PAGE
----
Rumor has it that cross country just may be an Olympic sport in 2018. Does she have aspirations? Leonardi nods and says in her quiet yet determined way, “We’ll see.”


The Natural


For 18-year-old Cheverus High School senior and Yarmouth native Louis DiStasio (friends call him Louie or Lou), athletics started early, first with little-league baseball, then basketball, and then football. Like Jack Cooleen, he’s a triple threatÑan ace at all three.

Like his brother Mick before him, who now plays basketball for Trinity College, DiStasio won the George Vinall Award his junior year, which honors the outstanding player in the Western Maine Class A Boys Basketball Tournament. In baseball last season, he shared the title of Most Valuable Player with two team captains and was named to the All State Team. In basketball, his wingspan and range are practically unrivalled; he’s been known to score multiple three-pointers per game. He was co-captain of this year’s varsity team and a varsity team member since his freshman year.

Last winter, the Stags won the regional basketball championship before losing to Bangor in the state title game. That’s okay. The baseball and football teams won the Class A State Championships, boosting Cheverus’s football winning streak to 24 games. DiStasio played on all three teams.

A coincidence? Probably not.

His coaches agree: whatever sport DiStasio plays, he plays with skill and aptitude, not only excelling personally, but also improving his team’s odds of winning

Baseball coach Mac McKew says, “Lou has been on state championship teams in baseball, basketball, and football and has been instrumental in the success of all three.”

Whether running, kicking, pitching, or catching, he’s a natural. One gets the impression that, were he a musician, he could pick up and play every instrument in the orchestra pit.

Athletic director Gary Hoyt says, “Louie has a lot of character. So many kids his age want to be somebody else. Louie is happy being Louie.”

This ease is evident at football practice, where I watch him knife across a field to neatly catch a spiraling pass. Though a relative football newcomer—he only started playing two years ago—Southern Maine Activities Association nominated DiStasio state kicker in 2010, and in 2011 he made All State Wide Receiver, All-Academic team, and kicked 62 consecutive points after touchdown.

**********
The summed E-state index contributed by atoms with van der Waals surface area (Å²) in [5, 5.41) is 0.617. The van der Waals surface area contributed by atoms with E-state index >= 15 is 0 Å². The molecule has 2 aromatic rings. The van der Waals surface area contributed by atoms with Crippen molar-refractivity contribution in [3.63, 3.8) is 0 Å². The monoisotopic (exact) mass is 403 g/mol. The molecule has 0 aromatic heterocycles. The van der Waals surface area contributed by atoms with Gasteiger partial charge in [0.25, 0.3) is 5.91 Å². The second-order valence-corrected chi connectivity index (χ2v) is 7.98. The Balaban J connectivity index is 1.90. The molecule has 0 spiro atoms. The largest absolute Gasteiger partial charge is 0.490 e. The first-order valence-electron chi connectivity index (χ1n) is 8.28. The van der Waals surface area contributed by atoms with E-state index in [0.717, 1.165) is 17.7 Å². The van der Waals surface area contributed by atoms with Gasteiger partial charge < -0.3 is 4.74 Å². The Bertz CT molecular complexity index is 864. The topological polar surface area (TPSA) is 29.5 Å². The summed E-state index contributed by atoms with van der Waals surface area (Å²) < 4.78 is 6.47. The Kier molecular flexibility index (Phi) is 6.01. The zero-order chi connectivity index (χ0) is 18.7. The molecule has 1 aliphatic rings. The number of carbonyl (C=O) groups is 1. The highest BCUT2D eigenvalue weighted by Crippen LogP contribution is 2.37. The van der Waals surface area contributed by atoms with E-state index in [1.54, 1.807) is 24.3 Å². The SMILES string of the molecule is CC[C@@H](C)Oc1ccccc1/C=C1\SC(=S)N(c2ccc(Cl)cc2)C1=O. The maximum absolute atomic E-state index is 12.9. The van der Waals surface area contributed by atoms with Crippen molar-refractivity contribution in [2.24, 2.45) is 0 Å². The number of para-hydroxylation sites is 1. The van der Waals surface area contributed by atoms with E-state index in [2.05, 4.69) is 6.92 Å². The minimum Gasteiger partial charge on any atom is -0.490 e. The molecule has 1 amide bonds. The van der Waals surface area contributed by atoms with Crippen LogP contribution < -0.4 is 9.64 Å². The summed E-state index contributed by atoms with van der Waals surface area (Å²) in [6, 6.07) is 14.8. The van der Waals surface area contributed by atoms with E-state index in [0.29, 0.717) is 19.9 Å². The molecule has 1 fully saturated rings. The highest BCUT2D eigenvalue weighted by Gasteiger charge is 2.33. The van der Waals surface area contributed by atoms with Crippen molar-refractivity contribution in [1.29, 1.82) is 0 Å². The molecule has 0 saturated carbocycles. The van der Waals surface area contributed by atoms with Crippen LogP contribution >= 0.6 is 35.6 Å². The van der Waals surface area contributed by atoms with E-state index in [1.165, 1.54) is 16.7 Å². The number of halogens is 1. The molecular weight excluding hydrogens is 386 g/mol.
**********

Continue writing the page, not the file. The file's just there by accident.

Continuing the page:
But baseball remains his forte. DiStasio’s favorite shortstop moment occurred during a game against Westbrook. “There was a ball hit to left center, and I ran and had what they would call a ‘Willie Mays catch,’ where I’m looking, I’m running, but I can’t see the ball yet and it kind of drops over into the glove, and I threw the guy out on first for the whole play.”

DiStasio’s catch effectively won the game, providing spectators in the stands with a vicarious thrill. What does it feel like to have all eyes on you?

“At the time, it doesn’t really feel like anything…like you’re alone, going for the ball. But after, when you hear the cheering, it’s like, I guess that was a nice play.”

Once, against Gorham, he hit for the cycle: a single, double, triple, and homerun in the same game.

Coach McKew recalls, “There were two outs and the bases loaded…and he used his athleticism to get to a ball that seemed to be a sure hit…he made it look easy.”

DiStasio admires Derek Jeter and Michael Jordan. “Both of them are just classy players.” He considers Jordan a gentleman. “A lot of guys make a basket and get all pumped up. Michael’s quiet, he gets the job done, efficiently.”

The young athlete might well be describing himself.

DiStasio will attend the University of Rhode Island on a baseball scholarship this fall, where his athletic prowess, adaptability, and easygoing self-confidence are sure to earn him many more “Willie Mays” moments.